£140 million extra funding to help repair roads damaged by ‘exceptional weather’.
The government has announced it will be spending an additional £140 million to repair roads damaged by one of the worst winters on record. It also announced an increase in local council funding to fix roads in flood-affected areas.
Transport secretary Patrick McLoughlin announced the news on March 9th. Prime Minister David Cameron said: “It’s because of the difficult decisions we have made on public spending that we can afford to repair roads damaged by the severe weather as part of our long-term economic plan to secure Britain’s future and help hardworking people.”
The £80 million set aside for flood-affected local authorities includes an additional £10 million for Somerset, £30 million for local roads flood recover and £7 million as part of the Department for Communities and Local Government floods recovery package. Road maintenance for 2013 to 2014 now totals more than £1 billion.
The money allocated for local councils will be dished out by the end of the week. Information on how the money has been spent needs to be published publically on their respective websites. The Department for Transport will dish out the rest of the money as it sees fit.
“This extra money will help make a real difference to the millions of road users and local residents who rely on local roads, giving them safer and smoother journeys,” the transport secretary commented.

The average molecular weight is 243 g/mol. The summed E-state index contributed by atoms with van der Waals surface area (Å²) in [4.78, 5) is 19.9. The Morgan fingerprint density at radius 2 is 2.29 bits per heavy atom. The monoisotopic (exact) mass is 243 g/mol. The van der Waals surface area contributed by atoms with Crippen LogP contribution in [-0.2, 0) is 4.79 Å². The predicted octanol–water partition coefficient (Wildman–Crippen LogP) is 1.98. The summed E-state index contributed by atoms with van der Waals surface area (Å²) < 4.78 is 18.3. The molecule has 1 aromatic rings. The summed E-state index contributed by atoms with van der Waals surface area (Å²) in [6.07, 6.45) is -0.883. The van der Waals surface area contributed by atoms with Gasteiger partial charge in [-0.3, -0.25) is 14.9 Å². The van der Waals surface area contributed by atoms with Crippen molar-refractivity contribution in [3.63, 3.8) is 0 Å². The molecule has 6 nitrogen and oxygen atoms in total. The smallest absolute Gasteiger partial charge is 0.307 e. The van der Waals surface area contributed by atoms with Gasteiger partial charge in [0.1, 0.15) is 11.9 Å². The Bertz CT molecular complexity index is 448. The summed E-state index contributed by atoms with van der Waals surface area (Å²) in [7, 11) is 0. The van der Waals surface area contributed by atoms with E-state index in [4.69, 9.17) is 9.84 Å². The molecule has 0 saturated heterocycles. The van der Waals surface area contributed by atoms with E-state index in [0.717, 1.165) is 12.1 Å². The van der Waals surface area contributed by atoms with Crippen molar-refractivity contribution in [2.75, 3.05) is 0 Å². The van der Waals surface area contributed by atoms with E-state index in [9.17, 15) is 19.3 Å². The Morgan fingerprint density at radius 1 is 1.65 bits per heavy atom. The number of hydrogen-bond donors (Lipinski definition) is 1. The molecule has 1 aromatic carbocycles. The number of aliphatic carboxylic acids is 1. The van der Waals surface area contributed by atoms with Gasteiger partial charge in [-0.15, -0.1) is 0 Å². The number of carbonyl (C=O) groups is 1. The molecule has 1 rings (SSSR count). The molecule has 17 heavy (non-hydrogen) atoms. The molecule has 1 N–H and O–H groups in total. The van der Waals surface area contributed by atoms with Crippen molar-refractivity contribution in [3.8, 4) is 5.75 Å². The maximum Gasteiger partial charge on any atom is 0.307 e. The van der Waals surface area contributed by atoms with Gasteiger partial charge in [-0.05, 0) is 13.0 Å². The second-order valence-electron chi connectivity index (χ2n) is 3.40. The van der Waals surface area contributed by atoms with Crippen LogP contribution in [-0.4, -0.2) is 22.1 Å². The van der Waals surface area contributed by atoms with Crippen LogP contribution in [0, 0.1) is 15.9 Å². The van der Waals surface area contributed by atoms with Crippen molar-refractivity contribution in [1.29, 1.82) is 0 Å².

“Councils have a responsibility to maintain their roads properly, but the exceptional weather has caused significant additional damage, increasing the amount of damage to the local road network. As the flood waters have receded and councils have been able to assess the impact, it is clear that the these have been particularly severe in certain areas,” he added.
Last year local authorities estimated it would cost £12.93 billion to repair the UK’s entire road network back, a process it said would take 20 years based on the funding level at the time.
Additional spending on our weather-ravaged roads is a welcome move. Surely, however, it’s time the government spent money on curing the problem of road structure resillience and flood defenses, not the symptons?